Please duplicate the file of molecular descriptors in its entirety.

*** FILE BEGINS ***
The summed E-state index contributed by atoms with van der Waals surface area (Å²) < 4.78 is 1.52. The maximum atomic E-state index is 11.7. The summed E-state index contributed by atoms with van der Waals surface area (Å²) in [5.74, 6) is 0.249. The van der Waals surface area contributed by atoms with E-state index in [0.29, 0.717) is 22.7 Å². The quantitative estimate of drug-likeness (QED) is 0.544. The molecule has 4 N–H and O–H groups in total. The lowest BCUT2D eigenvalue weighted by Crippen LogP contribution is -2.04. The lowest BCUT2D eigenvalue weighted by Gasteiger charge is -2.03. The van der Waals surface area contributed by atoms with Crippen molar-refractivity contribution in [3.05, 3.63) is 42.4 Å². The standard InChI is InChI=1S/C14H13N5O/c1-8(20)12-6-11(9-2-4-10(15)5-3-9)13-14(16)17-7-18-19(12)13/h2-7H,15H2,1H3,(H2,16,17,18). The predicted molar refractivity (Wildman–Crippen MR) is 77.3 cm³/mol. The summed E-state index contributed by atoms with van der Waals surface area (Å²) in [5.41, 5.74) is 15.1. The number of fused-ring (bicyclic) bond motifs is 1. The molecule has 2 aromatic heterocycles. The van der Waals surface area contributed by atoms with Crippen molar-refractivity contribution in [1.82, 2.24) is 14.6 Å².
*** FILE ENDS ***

The summed E-state index contributed by atoms with van der Waals surface area (Å²) < 4.78 is 1.52. The maximum atomic E-state index is 11.7. The summed E-state index contributed by atoms with van der Waals surface area (Å²) in [5.74, 6) is 0.249. The van der Waals surface area contributed by atoms with E-state index in [0.29, 0.717) is 22.7 Å². The quantitative estimate of drug-likeness (QED) is 0.544. The molecule has 4 N–H and O–H groups in total. The lowest BCUT2D eigenvalue weighted by Crippen LogP contribution is -2.04. The lowest BCUT2D eigenvalue weighted by Gasteiger charge is -2.03. The van der Waals surface area contributed by atoms with Crippen molar-refractivity contribution in [3.05, 3.63) is 42.4 Å². The standard InChI is InChI=1S/C14H13N5O/c1-8(20)12-6-11(9-2-4-10(15)5-3-9)13-14(16)17-7-18-19(12)13/h2-7H,15H2,1H3,(H2,16,17,18). The predicted molar refractivity (Wildman–Crippen MR) is 77.3 cm³/mol. The summed E-state index contributed by atoms with van der Waals surface area (Å²) in [5.41, 5.74) is 15.1. The number of fused-ring (bicyclic) bond motifs is 1. The molecule has 2 aromatic heterocycles. The van der Waals surface area contributed by atoms with Crippen molar-refractivity contribution in [1.82, 2.24) is 14.6 Å².